Oliver Peters of DV and Videography turned me on to this amusing blog. Screenwriting from Iowa is kind of the Ulysses of blogs. It takes a bit of time to get through the posts, but it’s often worth it.
Smith’s most recent post on infomercials and gurus hit remarkably close to home.
Infomercials never touch on how hard it is to make money because infomercials work emotionally on how easy things are to do. They skip showing the scenes of Rocky running up the stairs and pounding the beef. Instead they pound the testimonials of how much money people say they have made until you hear what you want to hear. The executive producer where I worked was fond of saying, “There is no such thing as over-the-top in infomercials.”
And he goes on to make the link between a successful infomercial and a guru.
Basically [infomercials] touch on our deepest longings in life to look good, feel healthy, and have money. You want to believe the infomercials, that’s why they work.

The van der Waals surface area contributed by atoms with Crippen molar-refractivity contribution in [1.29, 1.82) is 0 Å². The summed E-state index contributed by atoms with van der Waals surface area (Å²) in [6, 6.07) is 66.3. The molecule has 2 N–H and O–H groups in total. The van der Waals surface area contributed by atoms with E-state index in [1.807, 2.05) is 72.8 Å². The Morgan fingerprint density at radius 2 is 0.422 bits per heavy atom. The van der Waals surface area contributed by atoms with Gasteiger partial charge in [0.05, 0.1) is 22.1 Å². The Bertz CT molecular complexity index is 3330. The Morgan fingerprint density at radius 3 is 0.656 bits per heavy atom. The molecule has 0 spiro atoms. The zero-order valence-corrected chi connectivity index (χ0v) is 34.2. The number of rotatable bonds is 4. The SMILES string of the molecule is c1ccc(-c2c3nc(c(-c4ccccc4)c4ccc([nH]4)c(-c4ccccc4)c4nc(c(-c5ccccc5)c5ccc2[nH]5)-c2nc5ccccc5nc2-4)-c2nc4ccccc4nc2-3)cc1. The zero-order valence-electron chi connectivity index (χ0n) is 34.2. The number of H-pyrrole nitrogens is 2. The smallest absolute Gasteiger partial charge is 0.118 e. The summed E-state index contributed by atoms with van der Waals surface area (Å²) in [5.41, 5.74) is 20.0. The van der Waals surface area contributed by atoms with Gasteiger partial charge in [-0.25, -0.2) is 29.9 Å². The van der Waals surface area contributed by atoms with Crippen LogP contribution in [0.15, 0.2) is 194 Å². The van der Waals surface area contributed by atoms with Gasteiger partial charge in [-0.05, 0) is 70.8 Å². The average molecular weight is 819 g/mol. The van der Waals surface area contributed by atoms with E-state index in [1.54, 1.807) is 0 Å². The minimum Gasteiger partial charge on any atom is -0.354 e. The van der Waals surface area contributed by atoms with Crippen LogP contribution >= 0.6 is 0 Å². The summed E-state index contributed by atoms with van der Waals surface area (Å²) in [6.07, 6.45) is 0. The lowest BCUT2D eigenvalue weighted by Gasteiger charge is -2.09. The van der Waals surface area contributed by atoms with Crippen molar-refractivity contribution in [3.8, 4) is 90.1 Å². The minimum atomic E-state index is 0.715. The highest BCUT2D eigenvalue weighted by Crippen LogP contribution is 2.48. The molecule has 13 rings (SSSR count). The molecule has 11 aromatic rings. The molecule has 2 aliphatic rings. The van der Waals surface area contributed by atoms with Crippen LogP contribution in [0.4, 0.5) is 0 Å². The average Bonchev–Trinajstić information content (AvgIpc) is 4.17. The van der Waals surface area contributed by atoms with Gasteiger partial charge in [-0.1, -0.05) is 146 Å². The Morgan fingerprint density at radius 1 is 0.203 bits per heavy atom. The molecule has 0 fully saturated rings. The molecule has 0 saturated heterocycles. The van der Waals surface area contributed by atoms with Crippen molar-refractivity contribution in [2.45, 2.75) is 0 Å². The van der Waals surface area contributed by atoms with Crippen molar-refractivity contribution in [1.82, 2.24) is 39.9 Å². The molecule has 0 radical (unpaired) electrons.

Here’s the problem as it applies to screenwriting seminars. We want to believe they will give us the missing link and make us a better writer. Many writers are like crack addicts thinking the next book, workshop, audio series, writing software will make them a better writer. Just one more hit off the pipe and we’ll quit.
There are no “missing links.” It’s hard work, a tireless drive to the goal that will get the aspiring screenwriter, videographer, or editor where s/he wants to go. The Red camera’s not going to get your feature into distribution, a big monitor and Color won’t make you a sought after colorist. I’m not above looking for the short cut — whether it’s the $199 plug-in to solve a motion graphics challenge, or the $60,000 degree to get me hired into senior management.
The trick isn’t avoiding those tools. It’s just not expecting too much from them. That new plug-in still requires you to RTFM, and that degree needs to be backed up with experience. Just as you have to spend a day or two with a new plug-in, be prepared to invest years honing the skills you’ll pick up in a workshop or a degree program. That’s OK because it’s about the journey since so few of us know the destination.
And be wary of those gurus and pundits who spend more time talking than doing. If we had the answers we’d be too busy making money to share them.